Granted, summary plan descriptions are a good start, but reading one leaves me with the same feeling I have after reading the list of precautions that comes with a prescription antibiotic – do I really need this?

Employers need to evaluate whether they are truly communicating benefit information in a meaningful way – or, just checking the box.  Eric Parmenter, Vice President of Consulting for HighRoad, suggests the following, “Read some of the federal guidelines on health reform and you will see what not to do. SPDs are the primary source of information for plan participants. SPDs are not just conveying the information—it’s conveying information so the audience not only understands the topic, but also understands the impact on them.”

Eric also suggests that employees must take greater responsibility for knowing the details of their benefit plans.

Read  Eric’s five steps for better employee benefit communications here.



Shy Bladder Syndrome to Get Out of a Drug Test?

Filed under: ADA & Disability,EEO8:17 am

For as long as employers have required drug tests, there have been drug users who have tried to beat them, or avoid them all together.  Have you heard the excuse that the individual can’t urinate on cue?

Before you dismiss this person as a drug user trying to get out of taking the test, take note: in a response to a citizen’s letter, the EEOC indicated this situation could constitute a need for accommodation under the Americans with Disabilities Act (ADAAA).  The condition in question – Paruresis – is commonly known as Shy Bladder Syndrome.  A person afflicted with this anxiety disorder is unable to urinate in public places or in close proximity to others.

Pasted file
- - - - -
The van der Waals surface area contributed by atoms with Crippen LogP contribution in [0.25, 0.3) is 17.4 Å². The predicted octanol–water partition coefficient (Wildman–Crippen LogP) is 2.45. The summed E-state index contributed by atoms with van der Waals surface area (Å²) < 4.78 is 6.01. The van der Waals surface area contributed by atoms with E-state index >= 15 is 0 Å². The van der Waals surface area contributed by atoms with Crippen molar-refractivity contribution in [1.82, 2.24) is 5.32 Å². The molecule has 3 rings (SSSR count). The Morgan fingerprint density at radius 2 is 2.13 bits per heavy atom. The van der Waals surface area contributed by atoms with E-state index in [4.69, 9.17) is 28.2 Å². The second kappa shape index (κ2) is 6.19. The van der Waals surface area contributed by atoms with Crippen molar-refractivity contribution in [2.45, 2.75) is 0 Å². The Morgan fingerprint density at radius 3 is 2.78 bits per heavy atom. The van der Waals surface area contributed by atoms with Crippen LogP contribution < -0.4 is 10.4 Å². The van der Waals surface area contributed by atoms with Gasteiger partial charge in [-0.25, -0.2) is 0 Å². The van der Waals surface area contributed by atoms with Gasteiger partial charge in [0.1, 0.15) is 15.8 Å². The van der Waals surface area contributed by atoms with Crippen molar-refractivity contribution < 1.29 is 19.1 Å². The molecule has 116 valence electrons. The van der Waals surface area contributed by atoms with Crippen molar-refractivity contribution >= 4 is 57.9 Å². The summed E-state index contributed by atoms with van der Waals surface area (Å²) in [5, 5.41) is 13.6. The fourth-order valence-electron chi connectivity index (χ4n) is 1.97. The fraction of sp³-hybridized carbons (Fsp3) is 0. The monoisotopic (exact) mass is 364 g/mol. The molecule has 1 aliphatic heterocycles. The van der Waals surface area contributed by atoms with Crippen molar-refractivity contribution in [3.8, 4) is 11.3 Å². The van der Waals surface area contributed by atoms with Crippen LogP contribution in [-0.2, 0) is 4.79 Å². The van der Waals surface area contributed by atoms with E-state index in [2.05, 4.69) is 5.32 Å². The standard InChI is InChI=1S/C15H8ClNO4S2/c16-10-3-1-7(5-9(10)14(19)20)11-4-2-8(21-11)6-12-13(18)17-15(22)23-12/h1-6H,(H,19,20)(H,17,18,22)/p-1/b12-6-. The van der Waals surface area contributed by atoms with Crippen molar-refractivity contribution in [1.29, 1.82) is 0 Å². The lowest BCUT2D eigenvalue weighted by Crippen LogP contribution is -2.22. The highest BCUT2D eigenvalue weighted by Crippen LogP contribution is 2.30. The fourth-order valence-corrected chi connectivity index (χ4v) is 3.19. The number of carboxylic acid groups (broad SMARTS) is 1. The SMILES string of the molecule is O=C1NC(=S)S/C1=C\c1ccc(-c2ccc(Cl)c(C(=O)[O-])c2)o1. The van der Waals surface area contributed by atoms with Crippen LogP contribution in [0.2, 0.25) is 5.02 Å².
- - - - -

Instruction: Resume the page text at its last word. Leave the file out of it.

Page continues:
Under the ADA, an individual has a disability if a physical or mental impairment substantially limits one or more major life activities.  With the recent amendment, it is significantly easier for an individual to meet this standard.

There are certainly individuals who have Shy Bladder Syndrome.  There are also certainly individuals who would say they have it in order to get out of a urine drug test.  So, what can you do?

Jonathan Segal, who blogs for the Duane Morris Institute suggests establishing drug-testing policy that states when an individual is unable to provide a urine specimen for testing, he or she must undergo a hair specimen test as an alternative.

The big picture message here is to be aware as an employer of your responsibilities under the ADAAA.  The goal in the process is not to determine whether the employee has a disability; it is to have a dialog with the employee to accommodate their needs.

From an interview with Segal:

“Regardless of whether someone’s depression rises to the level of a disability, make a reasonable accommodation. It’s not the end of the world. A lot of times that’s good business, to try to help an employee without getting into an overly legalistic approach. It’s really important for employers to make it clear that they’re making the accommodation without making a determination of whether there’s a disability.”